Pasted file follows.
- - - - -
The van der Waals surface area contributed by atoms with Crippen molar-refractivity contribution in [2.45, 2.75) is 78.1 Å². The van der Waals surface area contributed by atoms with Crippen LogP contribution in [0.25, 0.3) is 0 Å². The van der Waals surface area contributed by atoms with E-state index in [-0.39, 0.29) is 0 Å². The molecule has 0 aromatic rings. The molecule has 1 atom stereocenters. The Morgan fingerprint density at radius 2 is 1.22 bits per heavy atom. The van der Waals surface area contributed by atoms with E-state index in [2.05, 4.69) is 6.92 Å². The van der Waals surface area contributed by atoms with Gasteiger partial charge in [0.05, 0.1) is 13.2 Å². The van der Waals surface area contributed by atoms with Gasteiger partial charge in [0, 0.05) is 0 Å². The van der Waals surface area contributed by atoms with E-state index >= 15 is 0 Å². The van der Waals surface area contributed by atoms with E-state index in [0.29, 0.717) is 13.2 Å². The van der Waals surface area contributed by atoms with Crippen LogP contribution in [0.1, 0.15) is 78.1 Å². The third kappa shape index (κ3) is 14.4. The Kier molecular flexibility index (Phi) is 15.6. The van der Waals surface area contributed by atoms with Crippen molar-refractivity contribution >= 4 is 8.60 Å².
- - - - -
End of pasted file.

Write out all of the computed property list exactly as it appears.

The van der Waals surface area contributed by atoms with Crippen molar-refractivity contribution in [2.45, 2.75) is 78.1 Å². The van der Waals surface area contributed by atoms with Crippen LogP contribution in [0.25, 0.3) is 0 Å². The van der Waals surface area contributed by atoms with E-state index in [-0.39, 0.29) is 0 Å². The molecule has 0 aromatic rings. The molecule has 1 atom stereocenters. The Morgan fingerprint density at radius 2 is 1.22 bits per heavy atom. The van der Waals surface area contributed by atoms with E-state index in [2.05, 4.69) is 6.92 Å². The van der Waals surface area contributed by atoms with Gasteiger partial charge in [0.05, 0.1) is 13.2 Å². The van der Waals surface area contributed by atoms with Gasteiger partial charge in [0, 0.05) is 0 Å². The van der Waals surface area contributed by atoms with E-state index >= 15 is 0 Å². The van der Waals surface area contributed by atoms with E-state index in [0.29, 0.717) is 13.2 Å². The van der Waals surface area contributed by atoms with Crippen LogP contribution in [0.1, 0.15) is 78.1 Å². The third kappa shape index (κ3) is 14.4. The Kier molecular flexibility index (Phi) is 15.6. The van der Waals surface area contributed by atoms with Crippen molar-refractivity contribution >= 4 is 8.60 Å².